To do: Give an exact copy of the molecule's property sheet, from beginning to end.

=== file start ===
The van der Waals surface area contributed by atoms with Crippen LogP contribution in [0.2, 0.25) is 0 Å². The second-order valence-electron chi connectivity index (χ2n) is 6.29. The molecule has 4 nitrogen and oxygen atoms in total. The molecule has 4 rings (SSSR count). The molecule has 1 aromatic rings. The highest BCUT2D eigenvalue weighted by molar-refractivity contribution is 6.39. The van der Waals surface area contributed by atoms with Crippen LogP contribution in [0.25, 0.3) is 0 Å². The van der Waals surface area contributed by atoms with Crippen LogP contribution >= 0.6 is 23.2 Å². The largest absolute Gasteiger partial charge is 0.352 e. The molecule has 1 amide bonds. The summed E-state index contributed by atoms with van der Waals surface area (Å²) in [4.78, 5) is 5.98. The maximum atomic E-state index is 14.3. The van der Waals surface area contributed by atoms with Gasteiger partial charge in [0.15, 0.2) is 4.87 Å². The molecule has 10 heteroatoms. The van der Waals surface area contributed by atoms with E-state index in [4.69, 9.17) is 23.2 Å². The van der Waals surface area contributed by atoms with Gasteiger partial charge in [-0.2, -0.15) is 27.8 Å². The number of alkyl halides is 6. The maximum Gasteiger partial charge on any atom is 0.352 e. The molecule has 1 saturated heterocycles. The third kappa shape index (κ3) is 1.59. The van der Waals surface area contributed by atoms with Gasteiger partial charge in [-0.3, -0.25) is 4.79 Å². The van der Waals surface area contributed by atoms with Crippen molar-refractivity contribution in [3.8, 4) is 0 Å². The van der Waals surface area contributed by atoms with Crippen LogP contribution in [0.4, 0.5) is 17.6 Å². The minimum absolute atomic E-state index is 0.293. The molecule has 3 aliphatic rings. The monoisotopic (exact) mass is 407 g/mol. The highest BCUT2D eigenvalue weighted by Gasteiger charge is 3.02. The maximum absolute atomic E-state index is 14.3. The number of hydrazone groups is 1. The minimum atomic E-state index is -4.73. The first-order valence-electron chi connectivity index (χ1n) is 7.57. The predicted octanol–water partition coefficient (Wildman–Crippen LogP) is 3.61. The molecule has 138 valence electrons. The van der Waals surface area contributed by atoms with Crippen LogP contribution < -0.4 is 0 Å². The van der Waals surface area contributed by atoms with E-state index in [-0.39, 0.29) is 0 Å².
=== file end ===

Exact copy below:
The van der Waals surface area contributed by atoms with Crippen LogP contribution in [0.2, 0.25) is 0 Å². The second-order valence-electron chi connectivity index (χ2n) is 6.29. The molecule has 4 nitrogen and oxygen atoms in total. The molecule has 4 rings (SSSR count). The molecule has 1 aromatic rings. The highest BCUT2D eigenvalue weighted by molar-refractivity contribution is 6.39. The van der Waals surface area contributed by atoms with Crippen LogP contribution in [0.25, 0.3) is 0 Å². The van der Waals surface area contributed by atoms with Crippen LogP contribution >= 0.6 is 23.2 Å². The largest absolute Gasteiger partial charge is 0.352 e. The molecule has 1 amide bonds. The summed E-state index contributed by atoms with van der Waals surface area (Å²) in [4.78, 5) is 5.98. The maximum atomic E-state index is 14.3. The van der Waals surface area contributed by atoms with Gasteiger partial charge in [0.15, 0.2) is 4.87 Å². The molecule has 10 heteroatoms. The van der Waals surface area contributed by atoms with E-state index in [4.69, 9.17) is 23.2 Å². The van der Waals surface area contributed by atoms with Gasteiger partial charge in [-0.2, -0.15) is 27.8 Å². The number of alkyl halides is 6. The maximum Gasteiger partial charge on any atom is 0.352 e. The molecule has 1 saturated heterocycles. The third kappa shape index (κ3) is 1.59. The van der Waals surface area contributed by atoms with Gasteiger partial charge in [-0.3, -0.25) is 4.79 Å². The van der Waals surface area contributed by atoms with Crippen molar-refractivity contribution in [3.8, 4) is 0 Å². The van der Waals surface area contributed by atoms with Crippen LogP contribution in [0.4, 0.5) is 17.6 Å². The minimum absolute atomic E-state index is 0.293. The molecule has 3 aliphatic rings. The monoisotopic (exact) mass is 407 g/mol. The highest BCUT2D eigenvalue weighted by Gasteiger charge is 3.02. The maximum absolute atomic E-state index is 14.3. The number of hydrazone groups is 1. The minimum atomic E-state index is -4.73. The first-order valence-electron chi connectivity index (χ1n) is 7.57. The predicted octanol–water partition coefficient (Wildman–Crippen LogP) is 3.61. The molecule has 138 valence electrons. The van der Waals surface area contributed by atoms with Crippen LogP contribution < -0.4 is 0 Å². The van der Waals surface area contributed by atoms with E-state index in [-0.39, 0.29) is 0 Å².